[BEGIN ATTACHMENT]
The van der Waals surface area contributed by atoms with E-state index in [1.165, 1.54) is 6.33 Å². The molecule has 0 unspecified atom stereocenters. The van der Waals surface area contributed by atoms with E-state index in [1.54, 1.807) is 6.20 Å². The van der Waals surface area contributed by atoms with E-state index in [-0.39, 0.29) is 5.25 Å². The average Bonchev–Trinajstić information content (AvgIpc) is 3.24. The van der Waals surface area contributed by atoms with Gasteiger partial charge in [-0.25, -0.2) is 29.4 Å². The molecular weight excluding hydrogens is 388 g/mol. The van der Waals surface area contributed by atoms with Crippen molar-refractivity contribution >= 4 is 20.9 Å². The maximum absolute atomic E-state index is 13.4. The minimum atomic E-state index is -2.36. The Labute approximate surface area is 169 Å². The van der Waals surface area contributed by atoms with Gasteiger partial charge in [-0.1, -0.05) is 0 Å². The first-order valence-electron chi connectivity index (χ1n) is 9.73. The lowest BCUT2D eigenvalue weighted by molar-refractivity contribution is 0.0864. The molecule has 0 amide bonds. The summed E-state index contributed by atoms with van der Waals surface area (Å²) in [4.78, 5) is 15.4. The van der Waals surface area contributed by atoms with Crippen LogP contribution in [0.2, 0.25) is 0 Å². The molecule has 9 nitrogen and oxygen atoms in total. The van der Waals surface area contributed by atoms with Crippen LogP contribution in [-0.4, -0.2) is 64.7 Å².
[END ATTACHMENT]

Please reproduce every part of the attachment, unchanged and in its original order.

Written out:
The van der Waals surface area contributed by atoms with E-state index in [1.165, 1.54) is 6.33 Å². The molecule has 0 unspecified atom stereocenters. The van der Waals surface area contributed by atoms with E-state index in [1.54, 1.807) is 6.20 Å². The van der Waals surface area contributed by atoms with E-state index in [-0.39, 0.29) is 5.25 Å². The average Bonchev–Trinajstić information content (AvgIpc) is 3.24. The van der Waals surface area contributed by atoms with Gasteiger partial charge in [-0.25, -0.2) is 29.4 Å². The molecular weight excluding hydrogens is 388 g/mol. The van der Waals surface area contributed by atoms with Crippen molar-refractivity contribution >= 4 is 20.9 Å². The maximum absolute atomic E-state index is 13.4. The minimum atomic E-state index is -2.36. The Labute approximate surface area is 169 Å². The van der Waals surface area contributed by atoms with Gasteiger partial charge in [-0.1, -0.05) is 0 Å². The first-order valence-electron chi connectivity index (χ1n) is 9.73. The lowest BCUT2D eigenvalue weighted by molar-refractivity contribution is 0.0864. The molecule has 0 amide bonds. The summed E-state index contributed by atoms with van der Waals surface area (Å²) in [4.78, 5) is 15.4. The van der Waals surface area contributed by atoms with Crippen LogP contribution in [0.2, 0.25) is 0 Å². The molecule has 9 nitrogen and oxygen atoms in total. The van der Waals surface area contributed by atoms with Crippen LogP contribution in [-0.4, -0.2) is 64.7 Å².